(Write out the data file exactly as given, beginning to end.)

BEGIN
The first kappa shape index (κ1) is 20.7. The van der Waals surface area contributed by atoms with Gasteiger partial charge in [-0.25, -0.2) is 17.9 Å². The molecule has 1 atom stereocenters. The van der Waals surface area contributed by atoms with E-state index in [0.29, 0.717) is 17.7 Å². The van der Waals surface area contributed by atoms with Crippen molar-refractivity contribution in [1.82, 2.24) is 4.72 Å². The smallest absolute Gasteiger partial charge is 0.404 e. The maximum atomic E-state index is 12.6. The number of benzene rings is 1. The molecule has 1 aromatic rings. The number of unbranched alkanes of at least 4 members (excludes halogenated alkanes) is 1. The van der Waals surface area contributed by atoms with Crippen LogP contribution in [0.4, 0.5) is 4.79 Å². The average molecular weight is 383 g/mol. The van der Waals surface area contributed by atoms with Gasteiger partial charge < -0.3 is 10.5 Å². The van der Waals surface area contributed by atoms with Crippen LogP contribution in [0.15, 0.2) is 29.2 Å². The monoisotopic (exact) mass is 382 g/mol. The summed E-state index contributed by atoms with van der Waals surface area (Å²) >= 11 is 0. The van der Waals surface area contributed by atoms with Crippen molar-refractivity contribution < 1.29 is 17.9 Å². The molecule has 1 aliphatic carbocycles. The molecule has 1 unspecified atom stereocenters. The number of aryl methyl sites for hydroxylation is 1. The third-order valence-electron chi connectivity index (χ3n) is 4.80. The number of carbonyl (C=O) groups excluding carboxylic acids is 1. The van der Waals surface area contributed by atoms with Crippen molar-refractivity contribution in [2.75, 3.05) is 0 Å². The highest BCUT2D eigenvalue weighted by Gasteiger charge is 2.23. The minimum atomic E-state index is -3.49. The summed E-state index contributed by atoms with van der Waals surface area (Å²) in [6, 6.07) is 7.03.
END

The first kappa shape index (κ1) is 20.7. The van der Waals surface area contributed by atoms with Gasteiger partial charge in [-0.25, -0.2) is 17.9 Å². The molecule has 1 atom stereocenters. The van der Waals surface area contributed by atoms with E-state index in [0.29, 0.717) is 17.7 Å². The van der Waals surface area contributed by atoms with Crippen molar-refractivity contribution in [1.82, 2.24) is 4.72 Å². The smallest absolute Gasteiger partial charge is 0.404 e. The maximum atomic E-state index is 12.6. The number of benzene rings is 1. The molecule has 1 aromatic rings. The number of unbranched alkanes of at least 4 members (excludes halogenated alkanes) is 1. The van der Waals surface area contributed by atoms with Crippen LogP contribution in [0.4, 0.5) is 4.79 Å². The average molecular weight is 383 g/mol. The van der Waals surface area contributed by atoms with Gasteiger partial charge < -0.3 is 10.5 Å². The van der Waals surface area contributed by atoms with Crippen LogP contribution in [0.15, 0.2) is 29.2 Å². The monoisotopic (exact) mass is 382 g/mol. The summed E-state index contributed by atoms with van der Waals surface area (Å²) >= 11 is 0. The van der Waals surface area contributed by atoms with Crippen molar-refractivity contribution < 1.29 is 17.9 Å². The molecule has 1 aliphatic carbocycles. The molecule has 1 unspecified atom stereocenters. The number of aryl methyl sites for hydroxylation is 1. The third-order valence-electron chi connectivity index (χ3n) is 4.80. The number of carbonyl (C=O) groups excluding carboxylic acids is 1. The van der Waals surface area contributed by atoms with Crippen molar-refractivity contribution in [2.75, 3.05) is 0 Å². The highest BCUT2D eigenvalue weighted by Gasteiger charge is 2.23. The minimum atomic E-state index is -3.49. The summed E-state index contributed by atoms with van der Waals surface area (Å²) in [6, 6.07) is 7.03.